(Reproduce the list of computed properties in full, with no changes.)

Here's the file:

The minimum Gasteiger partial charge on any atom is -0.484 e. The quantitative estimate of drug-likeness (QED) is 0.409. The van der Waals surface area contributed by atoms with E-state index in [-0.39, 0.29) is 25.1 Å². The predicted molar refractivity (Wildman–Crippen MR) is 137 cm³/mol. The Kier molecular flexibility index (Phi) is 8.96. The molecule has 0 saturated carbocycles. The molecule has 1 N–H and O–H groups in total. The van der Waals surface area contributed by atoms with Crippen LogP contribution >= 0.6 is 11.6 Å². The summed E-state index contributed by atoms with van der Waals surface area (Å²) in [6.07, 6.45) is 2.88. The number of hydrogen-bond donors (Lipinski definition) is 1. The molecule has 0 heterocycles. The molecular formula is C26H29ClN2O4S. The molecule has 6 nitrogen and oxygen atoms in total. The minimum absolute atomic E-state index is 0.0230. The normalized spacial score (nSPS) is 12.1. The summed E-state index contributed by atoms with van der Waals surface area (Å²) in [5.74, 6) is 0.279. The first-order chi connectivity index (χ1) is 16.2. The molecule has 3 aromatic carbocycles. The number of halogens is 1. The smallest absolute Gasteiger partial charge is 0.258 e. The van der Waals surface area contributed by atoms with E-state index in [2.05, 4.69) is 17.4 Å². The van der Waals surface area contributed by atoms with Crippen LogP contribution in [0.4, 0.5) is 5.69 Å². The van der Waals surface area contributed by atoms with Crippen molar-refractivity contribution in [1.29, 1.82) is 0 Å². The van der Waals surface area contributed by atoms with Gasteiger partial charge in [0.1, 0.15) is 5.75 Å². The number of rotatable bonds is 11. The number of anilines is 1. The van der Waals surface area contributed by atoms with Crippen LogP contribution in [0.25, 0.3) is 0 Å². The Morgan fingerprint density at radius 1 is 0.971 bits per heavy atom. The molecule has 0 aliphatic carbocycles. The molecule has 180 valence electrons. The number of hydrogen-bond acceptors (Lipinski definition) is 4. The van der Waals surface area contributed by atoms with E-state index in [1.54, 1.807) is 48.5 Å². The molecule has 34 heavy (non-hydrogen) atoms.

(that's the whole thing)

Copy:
The minimum Gasteiger partial charge on any atom is -0.484 e. The quantitative estimate of drug-likeness (QED) is 0.409. The van der Waals surface area contributed by atoms with E-state index in [-0.39, 0.29) is 25.1 Å². The predicted molar refractivity (Wildman–Crippen MR) is 137 cm³/mol. The Kier molecular flexibility index (Phi) is 8.96. The molecule has 0 saturated carbocycles. The molecule has 1 N–H and O–H groups in total. The van der Waals surface area contributed by atoms with Crippen LogP contribution >= 0.6 is 11.6 Å². The summed E-state index contributed by atoms with van der Waals surface area (Å²) in [6.07, 6.45) is 2.88. The number of hydrogen-bond donors (Lipinski definition) is 1. The molecule has 0 heterocycles. The molecular formula is C26H29ClN2O4S. The molecule has 6 nitrogen and oxygen atoms in total. The minimum absolute atomic E-state index is 0.0230. The normalized spacial score (nSPS) is 12.1. The summed E-state index contributed by atoms with van der Waals surface area (Å²) in [5.74, 6) is 0.279. The first-order chi connectivity index (χ1) is 16.2. The molecule has 3 aromatic carbocycles. The number of halogens is 1. The smallest absolute Gasteiger partial charge is 0.258 e. The van der Waals surface area contributed by atoms with E-state index in [2.05, 4.69) is 17.4 Å². The van der Waals surface area contributed by atoms with Crippen LogP contribution in [0.4, 0.5) is 5.69 Å². The van der Waals surface area contributed by atoms with Crippen molar-refractivity contribution in [1.29, 1.82) is 0 Å². The van der Waals surface area contributed by atoms with Gasteiger partial charge in [0.1, 0.15) is 5.75 Å². The number of rotatable bonds is 11. The number of anilines is 1. The van der Waals surface area contributed by atoms with Crippen LogP contribution in [0.25, 0.3) is 0 Å². The Morgan fingerprint density at radius 1 is 0.971 bits per heavy atom. The molecule has 0 aliphatic carbocycles. The molecule has 180 valence electrons. The number of hydrogen-bond acceptors (Lipinski definition) is 4. The van der Waals surface area contributed by atoms with E-state index in [1.54, 1.807) is 48.5 Å². The molecule has 34 heavy (non-hydrogen) atoms.